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5

Hint: For a function $f : A \to 2$ and an element $a \in A$, either $f(a) = 0$ or $f(a) = 1$. For a subset $B \subseteq X$ and an element $a \in A$, either $a \in B$ or $a \not \in B$. How might you match up functions $A \to 2$ with subsets of $A$? Bigger hint: (hover mouse over grey box to see)


5

Note that $\Bbb N^k$ is countable, for every finite $k$. Therefore the limit is $\aleph_0$, because the sequence is essentially constant. On the other hand, $\Bbb{N^N}$ is uncountable. Cardinal exponentiation is not continuous. (Note by the way, that $\infty$ from calculus is not quite compatible with infinite products in cardinal arithmetic.)


4

In ZFC set theory, everything is a set, and in order to speak about numbers you need to chose some set to represent each number. The most commonly used representation of the natural numbers is to choose to represent the number $n$ by the set $\{0,1,\ldots,n-1\}$. Under this representaion (the Von Neumann ordinals), the number $0$ is represented by the ...


4

It is always the case that $f[A\cap B]\subseteq f[A]\cap f[B]$. If $y\in f[A\cap B]$ then there is an $x\in A\cap B$ such that $f(x)=y$. It follows that $f(x)\in f[A]$ and $f(x)\in f[B]$. However, it is not always the case that $f[A\cap B]\supseteq f[A]\cap f[B]$. If we look at your purported proof, the error is in the first inference (working from the ...


4

A poset is not to be confused with the Cartesian product of two sets $A, B$. It is set under an ordering relation, and it is this relation that is a subset of $A\times B$ (if and only if $A = B$) which must satisfy the three properties (reflexivity, antisymmetry, and transitivity) to be deemed an ordering relation. Note, e.g., that $(3, 3) \notin A\times ...


4

A set is just a collection of mathematical objects, it doesn't matter if they aren't well ordered. Imagine you have a bag full of oranges, of different sizes, is it necessary to arrange those oranges by size in order for it to be called a collection of oranges? And so, you can simply write: ...


3

Let $$f:x\mapsto x^2$$ and $$A=(0,\infty)\quad;\quad B=(-\infty,0)$$ then we have $$f(A\cap B)=\emptyset\subset f(A)\cap f(B)=(0,\infty)$$ Edit In your proof you have two mistakes: The first by writing $$f(x)\in f(A\cap B)\Rightarrow x\in A\cap B$$ but in my counterexample we have $f(-1)=1\in f(A)$ and $-1\not\in A=(0,\infty)$. The second by writing ...


3

If you don't care about a constructive bijection: There is a clear injection from $\mathbb{N} \to \mathbb{Q}_+$. If we can show that there is a surjection $\mathbb{N} \to \mathbb{Q}_+$, then this shows (Cantor-Bernstein) that they have the same cardinality. To construct our surjection, we note that there is a surjection $\mathbb{N} \times \mathbb{N} \to ...


3

In $\sf ZFC$, as said, every object in the universe is a set. Including the objects we use to represent the natural numbers with. Note, by the way, that this is not a very peculiar idea. We use Dedekind cuts to represent real numbers. In that case $\{1_\Bbb R,2_\Bbb R,3_\Bbb R\}$ is a set of subsets of the rational numbers, and their union is actually ...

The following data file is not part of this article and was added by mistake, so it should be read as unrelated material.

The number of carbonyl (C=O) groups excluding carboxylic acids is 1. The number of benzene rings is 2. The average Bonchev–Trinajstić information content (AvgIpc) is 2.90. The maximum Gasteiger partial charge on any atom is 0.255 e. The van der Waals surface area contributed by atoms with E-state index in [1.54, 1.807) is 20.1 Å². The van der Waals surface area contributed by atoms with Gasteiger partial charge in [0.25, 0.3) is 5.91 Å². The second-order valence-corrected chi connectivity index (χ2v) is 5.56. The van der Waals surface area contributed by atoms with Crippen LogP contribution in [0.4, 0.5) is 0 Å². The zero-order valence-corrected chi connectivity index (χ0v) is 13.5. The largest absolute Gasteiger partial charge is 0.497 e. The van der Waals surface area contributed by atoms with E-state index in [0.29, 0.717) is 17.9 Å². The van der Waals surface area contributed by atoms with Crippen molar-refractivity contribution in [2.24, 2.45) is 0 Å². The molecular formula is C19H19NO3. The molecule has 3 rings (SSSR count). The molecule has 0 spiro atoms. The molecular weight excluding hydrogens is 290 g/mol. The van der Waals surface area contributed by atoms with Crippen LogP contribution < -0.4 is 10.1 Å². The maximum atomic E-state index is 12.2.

3

There are enumerations with and without this property. The first claim is easy (just let $q_n=\frac1{n^2}$ for odd $n$ and enumerate the rest among the even indices somehow). To enumerate $\mathbb Q\setminus\{0\}$ such that $|q_n|>\frac 1n$ for all indices $n$, start with any enumeration $p_n$ of $\mathbb Q\setminus\{0\}$ and recursively define $q_n$ as ...


3

$$\bigcup_{i\in I}(\bigcap_{j\in J}[A_i-B_j])=\bigcup_{i\in I}(\bigcap_{j\in J}[A_i \cap B_j^c])=\bigcup_{i\in I}A_i \cap(\bigcap_{j\in J} B_j^c)=\bigcup_{i\in I}\left[A_i -(\bigcup_{j\in J}B_j)\right]$$ $$=\bigcup_{i\in I}A_i -(\bigcup_{j\in J}B_j)$$ Edit (proof second to third equality): $$\bigcap_{j\in J}[A_i \cap B_j^c]=A_i \cap(\bigcap_{j\in J} ...


2

As usually, when these problems my advice is to use placeholders for the actual sets, and analyze this step by step. Let's set $a=\{\varnothing\}$ and $b=\{\{\varnothing\}\}$ and $c=\bigcup b$. We are asked, if so, to find out $\mathcal P(c)$. What is this set? It's the set $\{x\mid x\subseteq c\}$. So first order of business is to understand what is $c$. ...


2

The function is called the empty function. The empty function $f:\emptyset \to A$ doesn't map $\emptyset$ to anything, since $\emptyset\notin \emptyset$. There is nothing in $\emptyset$, so $f$ doesn't map anything anywhere. Why is it unqiue? Well, suppose we have a function $g:\emptyset\to A$. Then trivially $g(x)=f(x)$ for all $x\in \emptyset$ (since ...


2

When we write $\{u\mid\varphi(u)\}$ then $u$ is a free variable in $\varphi$. If you are given $y$, then $y$ is no longer a free variable, range over all possible values. So it should be written as $\{(x,y)\mid x\in A\}$, and just make sure that the reader understands that $y$ is given and fixed. What you wrote, $\{(x,y)\mid x\in A\land y=z\land z\in A\}$ ...


2

Cosider the constant function $f\colon \mathbb N\to\mathbb N$ given by $f(n)=42$. Let $S=\{1,2,3\}$ and $s=4$. Then $f(s)=42$, $f(S)=\{42\}$, i.e. $f(s)\in f(S)$, but $s\notin S$. For the other direction, if $s \in S$, then by definition $f(s)\in\{\,f(s):s\in S\,\}$ - this is precisely what the notation implies!


2